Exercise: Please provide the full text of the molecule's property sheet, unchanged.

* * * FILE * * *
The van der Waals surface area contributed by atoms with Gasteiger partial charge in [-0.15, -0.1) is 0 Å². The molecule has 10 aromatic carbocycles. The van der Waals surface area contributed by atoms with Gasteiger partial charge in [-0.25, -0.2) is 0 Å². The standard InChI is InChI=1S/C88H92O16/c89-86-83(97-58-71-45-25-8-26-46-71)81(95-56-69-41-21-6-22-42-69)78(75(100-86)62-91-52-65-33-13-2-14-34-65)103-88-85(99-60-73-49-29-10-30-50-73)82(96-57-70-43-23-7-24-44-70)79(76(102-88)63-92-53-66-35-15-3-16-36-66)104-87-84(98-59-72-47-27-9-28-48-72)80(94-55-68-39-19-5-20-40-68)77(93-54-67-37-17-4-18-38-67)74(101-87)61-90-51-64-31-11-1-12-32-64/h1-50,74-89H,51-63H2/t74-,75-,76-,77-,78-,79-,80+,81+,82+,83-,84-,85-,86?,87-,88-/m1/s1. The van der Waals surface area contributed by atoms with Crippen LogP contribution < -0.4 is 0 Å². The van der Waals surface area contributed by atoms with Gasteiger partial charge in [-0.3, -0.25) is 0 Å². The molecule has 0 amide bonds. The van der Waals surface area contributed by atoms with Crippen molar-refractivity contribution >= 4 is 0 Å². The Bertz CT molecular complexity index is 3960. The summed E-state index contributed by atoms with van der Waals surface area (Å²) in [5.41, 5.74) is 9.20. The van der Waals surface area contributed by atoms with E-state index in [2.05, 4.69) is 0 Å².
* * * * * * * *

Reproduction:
The van der Waals surface area contributed by atoms with Gasteiger partial charge in [-0.15, -0.1) is 0 Å². The molecule has 10 aromatic carbocycles. The van der Waals surface area contributed by atoms with Gasteiger partial charge in [-0.25, -0.2) is 0 Å². The standard InChI is InChI=1S/C88H92O16/c89-86-83(97-58-71-45-25-8-26-46-71)81(95-56-69-41-21-6-22-42-69)78(75(100-86)62-91-52-65-33-13-2-14-34-65)103-88-85(99-60-73-49-29-10-30-50-73)82(96-57-70-43-23-7-24-44-70)79(76(102-88)63-92-53-66-35-15-3-16-36-66)104-87-84(98-59-72-47-27-9-28-48-72)80(94-55-68-39-19-5-20-40-68)77(93-54-67-37-17-4-18-38-67)74(101-87)61-90-51-64-31-11-1-12-32-64/h1-50,74-89H,51-63H2/t74-,75-,76-,77-,78-,79-,80+,81+,82+,83-,84-,85-,86?,87-,88-/m1/s1. The van der Waals surface area contributed by atoms with Crippen LogP contribution < -0.4 is 0 Å². The van der Waals surface area contributed by atoms with Gasteiger partial charge in [-0.3, -0.25) is 0 Å². The molecule has 0 amide bonds. The van der Waals surface area contributed by atoms with Crippen molar-refractivity contribution >= 4 is 0 Å². The Bertz CT molecular complexity index is 3960. The summed E-state index contributed by atoms with van der Waals surface area (Å²) in [5.41, 5.74) is 9.20. The van der Waals surface area contributed by atoms with E-state index in [2.05, 4.69) is 0 Å².